Another day, another flare-up between Ojakian, CSCU faculty
It was another contentious day for Mark Ojakian.
After completing a whirlwind town-hall tour of all 17 campuses in the Connecticut State Colleges and Universities system, Ojakian, the system’s president, was greeted by unwelcoming faculty in Hartford Thursday when he returned to meet with his governing board.
The Board of Regents for Higher Education held its first meeting since a vote last month adopting the framework for a plan to consolidate administrative operations of the state’s 12 community colleges.
The framework, crafted by Ojakian and dubbed “Students First,” was praised by the regents when it was presented, but has since been derided by some faculty members and students. They say their voices were left out of the process and continue to be excluded.
Ojakian must develop a plan by July 1 that would consolidate community college operations into one centralized office, which he says will save the system $28 million annually. He projects an additional $13 million in annual savings from other efficiencies achieved through administrative consolidation.
Ojakian found himself dealing with another source of contention at the meeting, however, after some faculty members obtained a strategic planning document that system administrators had begun to circulate.
The document, called “Design Thinking,” is a 15-page outline of suggested changes to the CSCU system. The outline calls for, among other things, consolidation of several administrative functions and “nudging” students to transfer or leave an educational institution if they are struggling academically or financially. It was sent to the system’s college and university presidents for feedback earlier this month.
The outline, Ojakian said, is “absolutely not attached” to the Students First proposal, despite concerns from faculty members that it might be.
“They are ideas,” said Provost Jane McBride Gates, who decided to send the document out for feedback. “It is creative thinking, simply speaking. I don’t know how else to actually describe it.”
Still, the outline brought about 20 faculty members to Thursday’s meeting.
“It’s not a coherent document,” said Elena Tapia, president of CSU-AAUP, the faculty union for the regional state universities. “It’s kind of like a long grocery list of ideas and possibilities.”
More importantly, Tapia said, the document was crafted without faculty input – just like Ojakian’s Students First framework before it – prompting her to ask, “What’s with all the secrecy?”
Faculty concerns about secrecy in developing both Students First and Design Thinking led to several impassioned speeches during the meeting’s public comment period. The mantra was the same for many: This is not “shared governance.”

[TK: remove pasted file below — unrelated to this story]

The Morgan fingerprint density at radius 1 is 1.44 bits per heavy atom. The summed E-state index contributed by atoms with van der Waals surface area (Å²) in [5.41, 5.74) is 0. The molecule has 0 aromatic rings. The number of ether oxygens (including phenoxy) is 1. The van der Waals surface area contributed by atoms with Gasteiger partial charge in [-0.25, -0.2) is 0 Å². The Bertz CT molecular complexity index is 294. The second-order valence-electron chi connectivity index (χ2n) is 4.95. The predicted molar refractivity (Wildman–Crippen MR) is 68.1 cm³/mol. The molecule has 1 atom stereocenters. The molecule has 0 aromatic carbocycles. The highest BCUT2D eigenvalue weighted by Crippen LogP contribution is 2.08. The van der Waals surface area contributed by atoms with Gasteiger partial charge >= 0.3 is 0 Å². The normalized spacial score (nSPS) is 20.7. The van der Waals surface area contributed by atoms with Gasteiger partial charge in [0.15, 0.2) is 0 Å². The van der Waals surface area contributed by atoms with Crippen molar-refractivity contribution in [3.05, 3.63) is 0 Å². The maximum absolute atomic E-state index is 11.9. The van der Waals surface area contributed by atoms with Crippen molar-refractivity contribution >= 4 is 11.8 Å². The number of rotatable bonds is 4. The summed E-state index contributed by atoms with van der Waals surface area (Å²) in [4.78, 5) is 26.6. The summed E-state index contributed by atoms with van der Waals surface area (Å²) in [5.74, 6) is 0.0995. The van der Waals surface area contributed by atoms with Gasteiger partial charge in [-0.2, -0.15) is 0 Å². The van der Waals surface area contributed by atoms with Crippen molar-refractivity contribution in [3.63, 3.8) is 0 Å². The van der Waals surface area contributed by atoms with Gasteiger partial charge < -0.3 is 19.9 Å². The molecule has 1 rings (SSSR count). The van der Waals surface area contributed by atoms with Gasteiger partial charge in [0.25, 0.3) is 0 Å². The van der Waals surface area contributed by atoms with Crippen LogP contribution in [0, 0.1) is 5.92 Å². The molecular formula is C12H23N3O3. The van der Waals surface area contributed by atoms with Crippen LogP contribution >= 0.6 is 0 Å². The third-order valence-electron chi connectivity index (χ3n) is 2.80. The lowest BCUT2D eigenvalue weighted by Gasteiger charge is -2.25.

“Calling a plan or strategy ‘Students First,’ or merely stating that you are relying on shared governance, does not make it so,” said Fiona Pearson, a sociology professor at Central Connecticut State University. “Why are many of us resisting here today? Because locally, nationally, we are done having our voices erased.”
Kevin Kean, an adjunct professor at Central Connecticut State University, shook as he stood behind the lectern, telling board members that the framework they adopted could lead to layoffs.
“If something bad happens to faculty, something bad happens to students,” Kean said before pausing. “Sorry, I’m getting the shakes. I apologize. I’m a little nervous.”
Smiling, board chairman Matt Fleury responded to Kean, “It doesn’t show.”
“Yeah, but you don’t see me twitching behind here,” Kean said as the board and audience members offered sympathetic laughter.
Kean said he feared “part-time” professors like himself would be in danger of losing their jobs if the Students First framework does not reach its ambitious savings targets.
The vast majority of professors who showed up to protest were from Central Connecticut State University, where the faculty senate cast a vote of no confidence against Ojakian and the system’s leadership on April 24. Faculty members at the other three regional state universities have expressed concern about Ojakian’s plan, but have not been as vocal.
“None of the other three are as critical as Central,” said Michael Shea, chair of the English department at Southern Connecticut State University.
The regents’ faculty advisory panel presented a long list of concerns about the Students First framework. Stephen Adair, the panel’s chair, said he found the proposal “troubling.”
“This decision, which is more consequential than the merger itself, was made without any public review, any input from stakeholders, any public consideration of either the consequences or the mechanics of this consolidation, or any real public deliberation by the board members themselves,” Adair said. “Either this board questioned, debated and deliberated in private, or it never did so at all. Either way, it is troubling.”
The faculty panel’s seven-page report, which Adair read out loud almost in its entirety, identified six concerns with the Students First plan:
- Savings targets without a clear path to achieve them
- Risk to the accreditation of community colleges during the transition
- The effect on college foundations, alumni relations and capital campaigns
- Potential loss of individual campus identity when merged
- An increase in political influence when making appointments to administrative positions when there are fewer to fill
- Potential loss of a federal grant Norwalk Community College receives for being a Hispanic-serving institution
The faculty group also offered alternative proposals that included turning some smaller community colleges into satellites of larger ones to cut administrative costs and encouraging state universities and community colleges to share resources when possible.
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